Campus Location

Dallas Campus (Online)

Date of Award

7-2020

ORCID

https://orcid.org/0000-0002-2975-6325

Department

Educational Leadership

Degree Name

Doctor of Education

Committee Chair or Primary Advisor

Irma Harper

Second Committee Member or Secondary Advisor

Andrew Lumpe

Third Committee Member or Committee Reader

Karan Duwe

Abstract

High school graduation is a significant predictor of future success. In most cases, a high school graduate will earn more money and live a healthier lifestyle than those who do not graduate from high school. The graduation rate in the United States is lower than the graduation rate of many other industrialized countries. Three known predictors of graduation rate are the number of exclusionary discipline assignments a student incurs, the race of the student, and the socioeconomic status of the student. The purpose of this study was to determine the relationship between graduation rate, exclusionary discipline, race (nonwhite), and low socioeconomic status. In order to determine the relationship, this study used action research and a quantitative research design. Data were collected from the public education information management system reports and data from the annual Texas academic performance report to determine the graduation rate, the number of exclusionary discipline assignments, the percentage of nonwhite students, and the percentage of low socioeconomic status students of 4A, 5A, and 6A schools in Texas. There were 109 randomly selected schools that were used in this study. The random sample included schools from all over the state of Texas, with enrollment numbers ranging between 508 and 4,283 students. The research determined that, in this study, exclusionary discipline and socioeconomic status were significant predictors of graduation rate. However, in this study, race (nonwhite) was not a significant predictor of graduation rate. Race (nonwhite) being an insignificant predictor of graduation rate was in contrast to the literature reviewed in this study. This study concluded that almost 37% of the variance in graduation rate could be determined by exclusionary discipline, race (nonwhite), and socioeconomic status.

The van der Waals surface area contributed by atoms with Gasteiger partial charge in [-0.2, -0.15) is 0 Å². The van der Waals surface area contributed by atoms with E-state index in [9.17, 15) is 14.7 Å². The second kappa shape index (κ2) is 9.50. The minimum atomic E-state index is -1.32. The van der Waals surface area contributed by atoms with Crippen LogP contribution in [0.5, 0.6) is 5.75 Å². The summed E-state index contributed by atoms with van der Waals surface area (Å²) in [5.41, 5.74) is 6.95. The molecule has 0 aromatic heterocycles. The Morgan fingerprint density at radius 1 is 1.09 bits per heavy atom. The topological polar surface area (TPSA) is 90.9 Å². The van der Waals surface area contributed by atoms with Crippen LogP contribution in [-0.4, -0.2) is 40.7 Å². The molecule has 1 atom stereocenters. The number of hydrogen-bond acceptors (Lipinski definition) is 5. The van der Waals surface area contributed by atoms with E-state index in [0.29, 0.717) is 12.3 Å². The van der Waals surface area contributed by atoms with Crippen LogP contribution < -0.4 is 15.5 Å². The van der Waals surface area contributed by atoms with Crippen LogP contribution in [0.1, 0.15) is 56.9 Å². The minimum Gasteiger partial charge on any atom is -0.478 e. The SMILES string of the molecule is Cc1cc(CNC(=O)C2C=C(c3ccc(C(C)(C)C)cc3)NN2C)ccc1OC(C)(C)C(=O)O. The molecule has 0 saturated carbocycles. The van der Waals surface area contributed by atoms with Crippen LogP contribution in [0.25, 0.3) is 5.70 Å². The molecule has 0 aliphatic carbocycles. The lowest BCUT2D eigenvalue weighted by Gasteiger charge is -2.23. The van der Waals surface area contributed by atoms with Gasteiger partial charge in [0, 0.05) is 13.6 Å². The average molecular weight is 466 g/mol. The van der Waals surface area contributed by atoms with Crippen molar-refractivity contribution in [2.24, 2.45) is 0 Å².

Creative Commons License

Creative Commons License
This work is licensed under a Creative Commons Attribution-Noncommercial-No Derivative Works 4.0 License.

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